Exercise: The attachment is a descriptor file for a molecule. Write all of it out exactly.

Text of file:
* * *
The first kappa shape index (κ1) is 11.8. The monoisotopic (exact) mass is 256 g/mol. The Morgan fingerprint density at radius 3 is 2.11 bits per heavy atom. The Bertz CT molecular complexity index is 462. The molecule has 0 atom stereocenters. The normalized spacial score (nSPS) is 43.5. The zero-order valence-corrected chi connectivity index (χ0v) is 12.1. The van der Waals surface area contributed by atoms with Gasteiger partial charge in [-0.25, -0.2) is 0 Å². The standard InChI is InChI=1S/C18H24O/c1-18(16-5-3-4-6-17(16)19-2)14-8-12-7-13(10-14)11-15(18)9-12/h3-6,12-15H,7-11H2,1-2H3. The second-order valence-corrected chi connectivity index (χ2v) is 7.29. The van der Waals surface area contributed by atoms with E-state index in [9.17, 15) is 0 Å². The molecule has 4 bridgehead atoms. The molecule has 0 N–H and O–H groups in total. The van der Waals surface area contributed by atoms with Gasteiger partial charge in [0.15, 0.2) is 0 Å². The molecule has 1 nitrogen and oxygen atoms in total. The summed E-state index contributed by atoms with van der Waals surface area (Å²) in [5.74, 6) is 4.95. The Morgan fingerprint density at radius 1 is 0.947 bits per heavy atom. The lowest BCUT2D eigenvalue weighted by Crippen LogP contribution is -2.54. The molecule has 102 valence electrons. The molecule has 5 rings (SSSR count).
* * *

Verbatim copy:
The first kappa shape index (κ1) is 11.8. The monoisotopic (exact) mass is 256 g/mol. The Morgan fingerprint density at radius 3 is 2.11 bits per heavy atom. The Bertz CT molecular complexity index is 462. The molecule has 0 atom stereocenters. The normalized spacial score (nSPS) is 43.5. The zero-order valence-corrected chi connectivity index (χ0v) is 12.1. The van der Waals surface area contributed by atoms with Gasteiger partial charge in [-0.25, -0.2) is 0 Å². The standard InChI is InChI=1S/C18H24O/c1-18(16-5-3-4-6-17(16)19-2)14-8-12-7-13(10-14)11-15(18)9-12/h3-6,12-15H,7-11H2,1-2H3. The second-order valence-corrected chi connectivity index (χ2v) is 7.29. The van der Waals surface area contributed by atoms with E-state index in [9.17, 15) is 0 Å². The molecule has 4 bridgehead atoms. The molecule has 0 N–H and O–H groups in total. The van der Waals surface area contributed by atoms with Gasteiger partial charge in [0.15, 0.2) is 0 Å². The molecule has 1 nitrogen and oxygen atoms in total. The summed E-state index contributed by atoms with van der Waals surface area (Å²) in [5.74, 6) is 4.95. The Morgan fingerprint density at radius 1 is 0.947 bits per heavy atom. The lowest BCUT2D eigenvalue weighted by Crippen LogP contribution is -2.54. The molecule has 102 valence electrons. The molecule has 5 rings (SSSR count).